Study Finds Bots Post More News Links Than Humans

Twitter headquarters in San Francisco. (AP Photo/Eric Risberg, File)

(CN) – As bots have become inextricably tied to the spread of “fake news,” a new study looking at how automated accounts engage with popular websites finds they are more prolific than humans on Twitter, posting two-thirds of all shared news links.

While Pew Research Center analysts found in a report released Monday that the majority of bot-generated links on Twitter come from sports and adult content websites, suspected bots also accounted for about two-thirds, or 66 percent, of tweeted links to popular news and current event websites.

About the same average proportion of bots posted links to all the sites the study covered, including pages about news and current events, sports, commercial information, celebrities and commercial products or services.

Bots are automated accounts that do not require human intervention to share content. Pew studied the behavior of bots over a 47-day period last summer, analyzing 1.2 million tweets and 2,315 websites using a digital tool called Botometer – developed by the University of Southern California and Indiana University – that determines which accounts are automated.

The study did not judge the accuracy of the links shared nor did it undertake a study of audience engagement with the content that was posted.

While the focus on bots has centered around their influence on news consumption and the spreading of “fake news,” bots are also benign instruments used by companies and organizations to disseminate updates and news.

Lately, however, they have become synonymous with interference in the 2016 election and the sowing of partisan divides. Twitter estimated that 1.4 million users engaged with Russian propaganda through postings on its platform.

But Pew researchers said they did not uncover evidence of political bias based on the linking behavior of automated accounts.

Its analysis found that bots share close to 41 percent of links from liberal political sites, and 44 percent of links from conservative-leaning websites. Suspected bots shared 57 to 66 percent of links from sites that leaned neither left nor right or published centrist content, according to the study.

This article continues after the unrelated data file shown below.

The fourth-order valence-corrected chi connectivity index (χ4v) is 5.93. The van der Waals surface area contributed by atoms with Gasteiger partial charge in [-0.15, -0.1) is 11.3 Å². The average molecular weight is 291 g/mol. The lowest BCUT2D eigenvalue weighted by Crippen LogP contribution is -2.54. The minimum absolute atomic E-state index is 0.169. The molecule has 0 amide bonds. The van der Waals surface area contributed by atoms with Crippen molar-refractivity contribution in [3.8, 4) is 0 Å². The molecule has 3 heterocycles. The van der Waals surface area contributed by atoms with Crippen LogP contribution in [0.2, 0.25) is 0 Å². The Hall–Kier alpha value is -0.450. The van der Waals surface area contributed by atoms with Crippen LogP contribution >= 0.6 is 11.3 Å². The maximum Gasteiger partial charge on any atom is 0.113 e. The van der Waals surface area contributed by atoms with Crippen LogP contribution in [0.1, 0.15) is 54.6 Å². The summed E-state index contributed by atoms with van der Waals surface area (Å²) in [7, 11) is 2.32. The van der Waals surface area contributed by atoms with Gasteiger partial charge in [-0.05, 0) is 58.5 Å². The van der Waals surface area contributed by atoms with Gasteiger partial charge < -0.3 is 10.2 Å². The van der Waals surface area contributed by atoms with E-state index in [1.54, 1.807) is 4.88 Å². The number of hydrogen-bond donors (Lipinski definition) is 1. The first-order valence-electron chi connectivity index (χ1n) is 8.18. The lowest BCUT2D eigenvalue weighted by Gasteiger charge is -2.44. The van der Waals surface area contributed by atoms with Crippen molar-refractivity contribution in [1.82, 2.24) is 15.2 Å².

“What we can’t say from this study is whether the content shared by automated accounts is truthful information or not, or the extent to which users interact with content shared by suspected bots,” Pew scientist Stefan Wojcik said in a statement.

Pew researchers found that the proportion of bot-posted links shared from sites with political content was 57 percent, which is lower than various other non-political sites. For example, 90 percent of adult content links came from bots, as well as 76 percent of sports links on Twitter.

Bots shared more links to popular news aggregation sites or websites that do not create content, the study found, compare to sites that publish their own reporting. Nine in ten tweeted links to news aggregation sites were posted by bots.

Five hundred active bots were responsible for 22 percent of tweeted links to news and current even pages, according to Pew. Active human users, meanwhile, were responsible for just 6 percent of tweeted links from popular news sites, the study found.

Aaron Smith, Pew’s associate director of research, said the Twitter study was important for gauging the impact of bots on social media.

“These findings illustrate the extent to which bots play a prominent and pervasive role in the social media environment,” Smith said in a news release. “Automated accounts are far from a niche phenomenon: They share a significant portion of tweeted links to even the most prominent and mainstream publications and online outlets.”

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